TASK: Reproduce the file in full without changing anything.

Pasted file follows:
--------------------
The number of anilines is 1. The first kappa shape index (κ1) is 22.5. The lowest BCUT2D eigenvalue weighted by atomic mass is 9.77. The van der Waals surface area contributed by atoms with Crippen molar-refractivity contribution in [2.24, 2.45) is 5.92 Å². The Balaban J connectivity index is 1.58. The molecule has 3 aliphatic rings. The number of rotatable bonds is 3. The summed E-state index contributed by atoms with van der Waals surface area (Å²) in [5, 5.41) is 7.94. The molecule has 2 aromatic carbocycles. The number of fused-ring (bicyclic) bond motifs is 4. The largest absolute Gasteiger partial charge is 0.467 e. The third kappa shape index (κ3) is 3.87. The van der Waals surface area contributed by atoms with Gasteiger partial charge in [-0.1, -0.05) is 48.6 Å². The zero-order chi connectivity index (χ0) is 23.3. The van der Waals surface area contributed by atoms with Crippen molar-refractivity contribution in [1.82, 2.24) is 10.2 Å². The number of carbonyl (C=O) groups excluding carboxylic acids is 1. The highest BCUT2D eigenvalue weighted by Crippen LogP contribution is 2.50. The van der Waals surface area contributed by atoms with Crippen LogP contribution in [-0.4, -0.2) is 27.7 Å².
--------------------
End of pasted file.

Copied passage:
The number of anilines is 1. The first kappa shape index (κ1) is 22.5. The lowest BCUT2D eigenvalue weighted by atomic mass is 9.77. The van der Waals surface area contributed by atoms with Crippen molar-refractivity contribution in [2.24, 2.45) is 5.92 Å². The Balaban J connectivity index is 1.58. The molecule has 3 aliphatic rings. The number of rotatable bonds is 3. The summed E-state index contributed by atoms with van der Waals surface area (Å²) in [5, 5.41) is 7.94. The molecule has 2 aromatic carbocycles. The number of fused-ring (bicyclic) bond motifs is 4. The largest absolute Gasteiger partial charge is 0.467 e. The third kappa shape index (κ3) is 3.87. The van der Waals surface area contributed by atoms with Gasteiger partial charge in [-0.1, -0.05) is 48.6 Å². The zero-order chi connectivity index (χ0) is 23.3. The van der Waals surface area contributed by atoms with Crippen molar-refractivity contribution in [1.82, 2.24) is 10.2 Å². The number of carbonyl (C=O) groups excluding carboxylic acids is 1. The highest BCUT2D eigenvalue weighted by Crippen LogP contribution is 2.50. The van der Waals surface area contributed by atoms with Crippen LogP contribution in [-0.4, -0.2) is 27.7 Å².